Mojo #180 - November 2008
Rowland S Howard and The Birthday Party
They set out at Bananas Disco, but came to grief when a curtain caught fire.
HELLO | OCTOBER 1978
I was in Melbourne, in a band Called The Young Charlatans. I would see Nick [Cave] at parties, where he'd be incredibly aggressive and rude. I remember him once being on acid and grabbing me and demanding to know if I was a "puff or a punk". I said punk, not wishing to be beaten up. He apologised profusely next time we met. My band disintegrated and Nick asked me to play with The Boys Next Door. By that stage Nick was one of my best friends and it seemed like it would be fun. We played a lot of shows in the Melbourne suburb of St Kilda, down by the sea. The place was full of these amazing buildings from the late 19th century - all this faded grandeur... But the place had a bad reputation - there were street people, drugs. We'd play at The Seaview Hotel or Bananas Disco. The name Boys Next Door was never much more than a bad joke. We decided to move to London and it seemed a natural time to get a name we actually liked. The name The Birthday Party came up in conversation between Nick and myself. There's this apocryphal story about it coming from a Dostoevsky novel. It may have had various connotations, but what he and I spoke about was a sense of celebration and making things into more of an occasion and ritual.
GOODBYE | AUGUST 1983
The Birthday Party ended in installments. The final show was in Melbourne, but [drummer] Mick Harvey decided he didn't want to come and we had a replacement drummer. So, in some senses, the last gig was in England, with Mick. That English show was very memorable - at the Electric Ballroom in Camden. We were supported by SPK, who accidentally set fire to the curtains at the back of the stage. The last gig of all, in Melbourne, was pretty pathetic - mainly marked by the enormous amount of drugs consumed. After that we finished the Mutiny! EP. Was it a bittersweet time? No, just bitter. At that stage Nick and myself weren't communicating very well. I remember working on the track Mutiny In Heaven. Nick just kept telling me what I was doing wasn't very good. After about six hours, I just said, "I can't keep thinking up something different for every take." Blixa [Bargeld, future member of The Bad Seeds] was around and Nick sent him in to play guitar on the track. I walked out thinking next day was the last day of recording. But there was another week. I thought I was shoing my disappointment by not turning up for one day. In fact it was a big deal, because I didn't turn up for eight days. Then The Birthday Party was over. Most of my friends were from the band, so it was like a divorce. I felt pretty betrayed. We'd been living in poverty for years. Then, just when we were starting to get some kind of pay-off, we threw it away. That wasn't unusual in The Birthday Party. I spent the next year watching videos and TV. Eventually, I joined Crime & The City Solution with Mick Harvey. Life goes on (laughs).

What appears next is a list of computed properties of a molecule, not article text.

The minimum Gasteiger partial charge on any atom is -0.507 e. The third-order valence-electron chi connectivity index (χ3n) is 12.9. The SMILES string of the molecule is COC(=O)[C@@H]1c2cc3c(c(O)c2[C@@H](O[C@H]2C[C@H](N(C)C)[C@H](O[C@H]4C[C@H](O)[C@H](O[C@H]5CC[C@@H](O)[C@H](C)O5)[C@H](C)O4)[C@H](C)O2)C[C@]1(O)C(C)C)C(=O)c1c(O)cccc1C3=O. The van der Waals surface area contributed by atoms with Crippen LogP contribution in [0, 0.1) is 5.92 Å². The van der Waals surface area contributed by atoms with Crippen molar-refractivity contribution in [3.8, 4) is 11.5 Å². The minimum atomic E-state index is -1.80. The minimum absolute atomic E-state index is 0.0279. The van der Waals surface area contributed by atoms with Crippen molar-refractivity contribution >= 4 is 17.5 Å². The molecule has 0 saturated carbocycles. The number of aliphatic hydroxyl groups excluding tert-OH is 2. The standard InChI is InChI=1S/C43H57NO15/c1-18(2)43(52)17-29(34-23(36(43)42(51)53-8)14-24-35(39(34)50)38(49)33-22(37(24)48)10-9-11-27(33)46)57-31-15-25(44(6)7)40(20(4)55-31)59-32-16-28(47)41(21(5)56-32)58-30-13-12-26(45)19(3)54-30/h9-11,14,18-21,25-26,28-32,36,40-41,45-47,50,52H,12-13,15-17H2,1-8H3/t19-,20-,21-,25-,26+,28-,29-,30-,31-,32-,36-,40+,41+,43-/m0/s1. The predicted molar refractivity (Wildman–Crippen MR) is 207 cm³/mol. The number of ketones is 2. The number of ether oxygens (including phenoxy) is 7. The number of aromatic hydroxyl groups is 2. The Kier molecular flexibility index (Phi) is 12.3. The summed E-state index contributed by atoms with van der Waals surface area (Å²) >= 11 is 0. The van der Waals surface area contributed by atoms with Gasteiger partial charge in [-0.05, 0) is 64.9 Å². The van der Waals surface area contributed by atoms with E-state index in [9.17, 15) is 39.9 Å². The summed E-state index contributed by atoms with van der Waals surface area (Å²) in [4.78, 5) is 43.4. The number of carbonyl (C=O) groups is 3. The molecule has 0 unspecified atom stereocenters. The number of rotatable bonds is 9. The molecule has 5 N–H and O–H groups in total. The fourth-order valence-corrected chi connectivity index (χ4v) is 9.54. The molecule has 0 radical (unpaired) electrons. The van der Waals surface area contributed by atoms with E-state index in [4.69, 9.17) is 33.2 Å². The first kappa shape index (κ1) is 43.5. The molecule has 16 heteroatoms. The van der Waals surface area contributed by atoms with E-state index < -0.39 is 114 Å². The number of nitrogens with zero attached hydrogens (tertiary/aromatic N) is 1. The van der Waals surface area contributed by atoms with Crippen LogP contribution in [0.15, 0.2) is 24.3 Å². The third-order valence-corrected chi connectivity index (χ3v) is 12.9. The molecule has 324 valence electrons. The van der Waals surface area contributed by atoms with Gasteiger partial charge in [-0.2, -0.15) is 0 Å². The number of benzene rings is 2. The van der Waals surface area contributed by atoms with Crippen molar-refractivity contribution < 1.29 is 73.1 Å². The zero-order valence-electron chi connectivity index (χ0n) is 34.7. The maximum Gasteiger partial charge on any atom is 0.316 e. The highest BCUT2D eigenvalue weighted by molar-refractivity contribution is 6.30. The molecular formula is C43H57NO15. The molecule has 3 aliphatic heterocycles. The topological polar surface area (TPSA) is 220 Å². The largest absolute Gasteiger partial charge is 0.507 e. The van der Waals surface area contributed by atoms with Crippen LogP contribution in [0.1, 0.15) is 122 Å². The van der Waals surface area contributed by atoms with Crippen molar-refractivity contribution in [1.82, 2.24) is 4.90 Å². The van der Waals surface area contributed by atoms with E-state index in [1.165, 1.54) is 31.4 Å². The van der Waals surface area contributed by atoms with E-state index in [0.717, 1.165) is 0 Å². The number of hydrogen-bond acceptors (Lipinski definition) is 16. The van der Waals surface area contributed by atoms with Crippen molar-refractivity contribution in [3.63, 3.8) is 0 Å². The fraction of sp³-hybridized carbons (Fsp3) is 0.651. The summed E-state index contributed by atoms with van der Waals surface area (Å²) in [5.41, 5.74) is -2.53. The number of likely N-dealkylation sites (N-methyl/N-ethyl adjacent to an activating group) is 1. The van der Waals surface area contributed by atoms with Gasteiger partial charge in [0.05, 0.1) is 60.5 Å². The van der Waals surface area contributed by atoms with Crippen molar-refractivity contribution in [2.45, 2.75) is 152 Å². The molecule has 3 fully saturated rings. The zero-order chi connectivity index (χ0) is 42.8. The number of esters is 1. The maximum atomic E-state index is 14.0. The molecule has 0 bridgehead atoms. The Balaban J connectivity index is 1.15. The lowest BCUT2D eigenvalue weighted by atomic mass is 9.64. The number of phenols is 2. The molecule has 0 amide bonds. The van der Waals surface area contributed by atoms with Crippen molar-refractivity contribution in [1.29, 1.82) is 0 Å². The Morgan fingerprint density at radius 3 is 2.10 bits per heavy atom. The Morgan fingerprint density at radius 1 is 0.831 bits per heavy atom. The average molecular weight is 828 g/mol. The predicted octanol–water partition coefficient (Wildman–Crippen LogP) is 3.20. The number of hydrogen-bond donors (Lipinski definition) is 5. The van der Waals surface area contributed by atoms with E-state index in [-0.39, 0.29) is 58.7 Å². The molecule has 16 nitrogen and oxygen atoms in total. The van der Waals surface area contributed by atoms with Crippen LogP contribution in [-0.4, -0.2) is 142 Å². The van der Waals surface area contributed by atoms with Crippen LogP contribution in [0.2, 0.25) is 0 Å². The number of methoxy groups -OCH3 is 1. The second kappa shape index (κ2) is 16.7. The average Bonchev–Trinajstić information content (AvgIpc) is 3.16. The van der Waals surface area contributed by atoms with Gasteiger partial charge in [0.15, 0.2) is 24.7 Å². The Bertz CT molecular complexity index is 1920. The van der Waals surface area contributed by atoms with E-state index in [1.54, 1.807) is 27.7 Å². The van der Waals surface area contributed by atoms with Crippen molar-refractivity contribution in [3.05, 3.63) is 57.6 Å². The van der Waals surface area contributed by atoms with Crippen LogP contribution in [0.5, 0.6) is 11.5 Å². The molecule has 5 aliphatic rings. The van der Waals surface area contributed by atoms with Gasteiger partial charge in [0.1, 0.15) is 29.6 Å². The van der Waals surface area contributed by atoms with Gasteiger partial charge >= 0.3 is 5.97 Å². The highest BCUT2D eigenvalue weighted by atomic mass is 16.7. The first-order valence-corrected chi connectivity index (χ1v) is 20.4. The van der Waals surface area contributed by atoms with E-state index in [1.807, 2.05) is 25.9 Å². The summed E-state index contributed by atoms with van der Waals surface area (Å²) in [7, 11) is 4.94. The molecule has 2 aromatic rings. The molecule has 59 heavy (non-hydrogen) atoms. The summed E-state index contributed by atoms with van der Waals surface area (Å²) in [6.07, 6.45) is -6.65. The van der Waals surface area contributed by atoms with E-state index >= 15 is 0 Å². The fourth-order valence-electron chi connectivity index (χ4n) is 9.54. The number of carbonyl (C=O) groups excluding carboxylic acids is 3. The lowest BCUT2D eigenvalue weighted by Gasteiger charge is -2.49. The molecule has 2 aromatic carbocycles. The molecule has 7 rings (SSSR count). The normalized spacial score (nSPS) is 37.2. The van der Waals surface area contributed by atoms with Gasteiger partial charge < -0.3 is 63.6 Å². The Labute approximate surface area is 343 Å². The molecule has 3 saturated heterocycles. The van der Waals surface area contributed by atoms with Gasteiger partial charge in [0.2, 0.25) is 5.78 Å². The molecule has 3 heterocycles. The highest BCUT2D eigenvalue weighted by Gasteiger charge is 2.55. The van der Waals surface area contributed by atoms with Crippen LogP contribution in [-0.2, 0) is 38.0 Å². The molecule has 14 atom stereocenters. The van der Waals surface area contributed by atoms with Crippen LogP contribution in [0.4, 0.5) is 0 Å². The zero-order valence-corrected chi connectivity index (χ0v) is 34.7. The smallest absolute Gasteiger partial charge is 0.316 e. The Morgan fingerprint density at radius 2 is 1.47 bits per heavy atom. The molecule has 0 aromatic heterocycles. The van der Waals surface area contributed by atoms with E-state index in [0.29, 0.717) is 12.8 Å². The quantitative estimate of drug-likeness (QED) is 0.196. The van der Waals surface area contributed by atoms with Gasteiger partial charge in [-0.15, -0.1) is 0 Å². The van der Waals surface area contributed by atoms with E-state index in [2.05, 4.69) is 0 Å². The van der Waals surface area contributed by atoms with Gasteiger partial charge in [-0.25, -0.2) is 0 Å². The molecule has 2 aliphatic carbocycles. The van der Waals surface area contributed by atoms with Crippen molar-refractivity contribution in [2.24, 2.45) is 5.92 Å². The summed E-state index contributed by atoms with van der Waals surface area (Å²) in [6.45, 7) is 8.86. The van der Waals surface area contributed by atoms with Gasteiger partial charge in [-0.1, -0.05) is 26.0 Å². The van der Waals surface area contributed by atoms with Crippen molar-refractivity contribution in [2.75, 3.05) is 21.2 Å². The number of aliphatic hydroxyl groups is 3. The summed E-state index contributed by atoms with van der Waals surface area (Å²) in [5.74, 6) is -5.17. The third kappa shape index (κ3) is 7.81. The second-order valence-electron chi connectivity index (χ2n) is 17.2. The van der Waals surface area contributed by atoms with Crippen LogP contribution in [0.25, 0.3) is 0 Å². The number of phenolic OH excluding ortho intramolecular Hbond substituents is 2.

As told to Roy Wilkinson